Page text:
Kumin, ‘Orderly Departure from Vietnam’, p. 117.
Cherem, ‘Refugee Rights’, p. 187. An anonymous reviewer highlights that, contrary to what Cherem suggests, irregular travel is not a necessity under the current system – persecuted people who travel regularly to claim asylum are also refugees. Still, Cherem’s general point that refugees currently have agency to claim their adjudicative rights through some form of travel remains sound.
Ibid., p. 201.
Dummett, On Immigration and Refugees, pp. 42–43.
Of course, it must be emphasized that refugees are not merely asking for help, but are claiming a right – if anything, this strengthens the force of the argument here.
Such an objection is in the spirit of Onora O’Neill’s ‘manifesto rights’ objection to rights-based approaches to global justice. See Onora O’Neill, ‘Transnational Justice’, in David Held (ed.) Political Theory Today (Stanford, California: Stanford University Press, 1991), pp. 276–304, 286–287. For the original discussion of manifesto rights from which O’Neill adopts this term, see Joel Feinberg, ‘The Nature and Value of Rights’, The Journal of Value Inquiry 4(4) (1970): pp. 243–260, 255.
Feinberg, ‘The Nature and Value of Rights’, p. 255.
This response is in line with Kok-Chor Tan’s response to O’Neill’s criticism of rights-based approaches to justice. According to Tan, problems of imperfect-duty-enforcement are practical, not conceptual. See Kok-Chor Tan, Justice Without Borders (New York: Cambridge University Press, 2004), p. 51.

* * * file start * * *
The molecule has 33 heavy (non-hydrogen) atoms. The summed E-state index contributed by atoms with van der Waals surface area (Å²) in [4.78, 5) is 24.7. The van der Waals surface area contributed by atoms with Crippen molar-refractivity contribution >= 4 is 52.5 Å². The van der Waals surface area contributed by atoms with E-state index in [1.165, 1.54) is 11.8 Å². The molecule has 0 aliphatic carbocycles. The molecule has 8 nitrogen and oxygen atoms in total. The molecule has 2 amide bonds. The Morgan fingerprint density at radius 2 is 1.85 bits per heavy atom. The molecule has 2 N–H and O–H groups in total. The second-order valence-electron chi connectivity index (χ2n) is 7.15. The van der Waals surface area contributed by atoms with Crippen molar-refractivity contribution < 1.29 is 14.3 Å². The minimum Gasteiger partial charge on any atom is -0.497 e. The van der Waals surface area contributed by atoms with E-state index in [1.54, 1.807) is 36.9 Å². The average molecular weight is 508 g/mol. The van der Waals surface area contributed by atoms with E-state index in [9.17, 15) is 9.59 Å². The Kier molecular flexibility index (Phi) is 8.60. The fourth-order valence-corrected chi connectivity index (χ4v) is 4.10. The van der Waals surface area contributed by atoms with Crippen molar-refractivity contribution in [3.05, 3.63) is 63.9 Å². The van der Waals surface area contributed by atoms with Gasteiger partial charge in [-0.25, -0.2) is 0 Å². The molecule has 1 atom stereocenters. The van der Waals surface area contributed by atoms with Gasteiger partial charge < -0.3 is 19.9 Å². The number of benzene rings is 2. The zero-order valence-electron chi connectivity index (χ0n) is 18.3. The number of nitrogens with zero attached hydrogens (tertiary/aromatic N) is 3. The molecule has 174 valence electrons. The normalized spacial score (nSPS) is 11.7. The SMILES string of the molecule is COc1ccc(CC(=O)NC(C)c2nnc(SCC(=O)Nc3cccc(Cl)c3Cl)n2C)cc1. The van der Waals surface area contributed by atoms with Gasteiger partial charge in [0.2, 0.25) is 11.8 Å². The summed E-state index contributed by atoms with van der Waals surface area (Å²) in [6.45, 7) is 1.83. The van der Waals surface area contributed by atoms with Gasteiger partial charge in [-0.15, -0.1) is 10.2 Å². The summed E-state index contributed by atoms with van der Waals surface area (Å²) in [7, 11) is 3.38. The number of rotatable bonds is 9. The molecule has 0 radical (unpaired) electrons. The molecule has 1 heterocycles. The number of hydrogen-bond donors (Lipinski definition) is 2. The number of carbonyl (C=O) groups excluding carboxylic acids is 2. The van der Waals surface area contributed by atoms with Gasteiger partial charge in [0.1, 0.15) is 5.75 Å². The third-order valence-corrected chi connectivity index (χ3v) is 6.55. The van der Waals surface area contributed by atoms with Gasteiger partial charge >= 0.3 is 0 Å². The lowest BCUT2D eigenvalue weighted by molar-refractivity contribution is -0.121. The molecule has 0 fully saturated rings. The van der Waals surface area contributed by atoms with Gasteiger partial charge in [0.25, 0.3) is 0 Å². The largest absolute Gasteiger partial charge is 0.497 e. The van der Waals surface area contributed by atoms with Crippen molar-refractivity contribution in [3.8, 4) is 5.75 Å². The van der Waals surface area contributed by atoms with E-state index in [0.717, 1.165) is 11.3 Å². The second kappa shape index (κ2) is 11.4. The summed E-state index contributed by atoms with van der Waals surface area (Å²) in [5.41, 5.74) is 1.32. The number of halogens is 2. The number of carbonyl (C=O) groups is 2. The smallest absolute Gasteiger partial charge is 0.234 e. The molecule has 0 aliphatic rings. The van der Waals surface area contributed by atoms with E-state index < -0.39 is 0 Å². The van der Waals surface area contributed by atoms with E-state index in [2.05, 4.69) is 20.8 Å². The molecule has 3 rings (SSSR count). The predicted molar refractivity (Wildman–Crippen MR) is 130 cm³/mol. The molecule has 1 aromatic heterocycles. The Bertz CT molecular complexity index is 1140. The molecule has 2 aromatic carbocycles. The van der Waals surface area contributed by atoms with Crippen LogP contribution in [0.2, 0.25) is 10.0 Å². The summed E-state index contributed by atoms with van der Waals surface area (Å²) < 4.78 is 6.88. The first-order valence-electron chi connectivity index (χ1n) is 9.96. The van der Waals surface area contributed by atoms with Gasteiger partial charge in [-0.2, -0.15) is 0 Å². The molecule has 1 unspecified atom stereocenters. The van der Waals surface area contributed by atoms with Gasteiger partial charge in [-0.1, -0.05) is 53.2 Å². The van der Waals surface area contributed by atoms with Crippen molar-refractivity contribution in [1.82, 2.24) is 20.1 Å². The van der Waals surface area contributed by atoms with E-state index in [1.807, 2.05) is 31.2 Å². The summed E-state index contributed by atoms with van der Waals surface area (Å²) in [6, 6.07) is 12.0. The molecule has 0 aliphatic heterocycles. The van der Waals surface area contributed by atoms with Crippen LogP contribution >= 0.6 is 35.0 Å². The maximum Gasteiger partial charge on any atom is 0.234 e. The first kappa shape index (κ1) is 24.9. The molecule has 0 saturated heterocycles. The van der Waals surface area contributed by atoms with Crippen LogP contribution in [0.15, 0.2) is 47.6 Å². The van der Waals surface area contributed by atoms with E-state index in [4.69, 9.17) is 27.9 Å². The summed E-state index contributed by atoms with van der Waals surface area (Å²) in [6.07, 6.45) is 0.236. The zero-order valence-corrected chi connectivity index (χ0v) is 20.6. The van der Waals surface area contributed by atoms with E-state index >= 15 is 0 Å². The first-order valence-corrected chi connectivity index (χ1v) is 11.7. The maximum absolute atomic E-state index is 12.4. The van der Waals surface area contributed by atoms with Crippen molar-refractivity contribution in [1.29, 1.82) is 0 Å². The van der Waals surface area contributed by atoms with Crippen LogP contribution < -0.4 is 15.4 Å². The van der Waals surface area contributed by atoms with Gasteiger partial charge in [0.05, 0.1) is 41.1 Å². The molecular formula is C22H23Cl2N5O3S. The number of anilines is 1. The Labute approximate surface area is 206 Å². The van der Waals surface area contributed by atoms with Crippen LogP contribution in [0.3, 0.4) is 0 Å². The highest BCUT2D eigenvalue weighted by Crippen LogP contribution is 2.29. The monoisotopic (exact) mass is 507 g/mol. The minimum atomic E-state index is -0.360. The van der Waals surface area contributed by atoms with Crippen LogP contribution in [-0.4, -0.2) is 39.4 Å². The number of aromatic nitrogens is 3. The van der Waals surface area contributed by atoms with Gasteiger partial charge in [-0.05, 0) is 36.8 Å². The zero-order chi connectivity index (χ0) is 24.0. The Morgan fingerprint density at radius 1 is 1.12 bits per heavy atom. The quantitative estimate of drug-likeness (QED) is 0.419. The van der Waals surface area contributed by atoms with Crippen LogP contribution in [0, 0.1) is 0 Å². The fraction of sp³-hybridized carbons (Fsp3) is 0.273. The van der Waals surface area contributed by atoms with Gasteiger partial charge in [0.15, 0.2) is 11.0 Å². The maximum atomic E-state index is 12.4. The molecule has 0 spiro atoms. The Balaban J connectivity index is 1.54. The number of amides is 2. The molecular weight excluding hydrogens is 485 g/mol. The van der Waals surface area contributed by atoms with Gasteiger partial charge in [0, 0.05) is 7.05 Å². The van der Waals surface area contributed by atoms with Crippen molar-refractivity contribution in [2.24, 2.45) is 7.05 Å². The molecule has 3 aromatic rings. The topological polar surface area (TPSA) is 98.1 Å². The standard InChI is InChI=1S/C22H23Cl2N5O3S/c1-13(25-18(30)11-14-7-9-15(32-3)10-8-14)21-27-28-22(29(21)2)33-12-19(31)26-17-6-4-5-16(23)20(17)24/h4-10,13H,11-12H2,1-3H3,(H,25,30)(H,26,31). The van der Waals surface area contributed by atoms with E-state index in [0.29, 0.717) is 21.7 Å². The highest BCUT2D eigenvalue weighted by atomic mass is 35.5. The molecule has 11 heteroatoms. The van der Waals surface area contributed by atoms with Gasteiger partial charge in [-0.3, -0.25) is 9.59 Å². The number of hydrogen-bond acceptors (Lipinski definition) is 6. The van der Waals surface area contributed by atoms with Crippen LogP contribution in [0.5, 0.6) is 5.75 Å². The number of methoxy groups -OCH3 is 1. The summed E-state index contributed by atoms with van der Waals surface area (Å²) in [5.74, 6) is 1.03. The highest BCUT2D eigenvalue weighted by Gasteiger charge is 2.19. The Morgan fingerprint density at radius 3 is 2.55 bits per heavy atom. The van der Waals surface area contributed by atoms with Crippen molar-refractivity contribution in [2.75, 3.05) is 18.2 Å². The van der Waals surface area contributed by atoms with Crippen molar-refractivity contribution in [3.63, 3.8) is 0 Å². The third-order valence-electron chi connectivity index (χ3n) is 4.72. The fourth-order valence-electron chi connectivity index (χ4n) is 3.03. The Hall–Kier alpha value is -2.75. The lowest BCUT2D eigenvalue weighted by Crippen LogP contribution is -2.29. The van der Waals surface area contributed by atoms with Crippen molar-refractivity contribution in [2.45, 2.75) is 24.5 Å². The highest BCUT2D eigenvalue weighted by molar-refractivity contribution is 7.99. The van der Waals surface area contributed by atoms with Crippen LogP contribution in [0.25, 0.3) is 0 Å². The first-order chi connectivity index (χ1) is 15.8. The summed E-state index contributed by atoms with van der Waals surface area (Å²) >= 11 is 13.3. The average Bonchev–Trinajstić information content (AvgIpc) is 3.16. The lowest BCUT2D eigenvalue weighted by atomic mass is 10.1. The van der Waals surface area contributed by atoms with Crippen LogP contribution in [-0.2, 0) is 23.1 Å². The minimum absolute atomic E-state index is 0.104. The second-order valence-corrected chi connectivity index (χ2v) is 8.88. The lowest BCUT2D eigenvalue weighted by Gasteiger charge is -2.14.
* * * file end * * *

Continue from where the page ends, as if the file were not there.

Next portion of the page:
See e.g. Debra Satz, ‘Equality of What Among Whom?: Thoughts on Cosmopolitanism, Statism, and Nationalism’, Nomos 41 (1999): pp. 67–85, 77–78; Rawls, The Law of Peoples, p. 36; Dummett, On Immigration and Refugees, p. 130, 134; and Kok-Chor Tan, Toleration, Diversity, and Global Justice (Pennsylvania: The Pennsylvania State University, 2000), p. 101.
In a related objection, Sune Lægaard argues that philosophical discussions of the refugee crisis are often ‘incoherent’ in that they purport to be about problems that arise in nonideal circumstances, but their solutions to these problems make ideal assumptions about the behavior of the duty-bearing agents. Sune Lægaard, ‘Misplaced Idealism and Incoherent Realism in the Philosophy of the Refugee Crisis’, Journal of Global Ethics 12(3) (2016): pp. 269–278. I thank an anonymous reviewer for recommending this paper.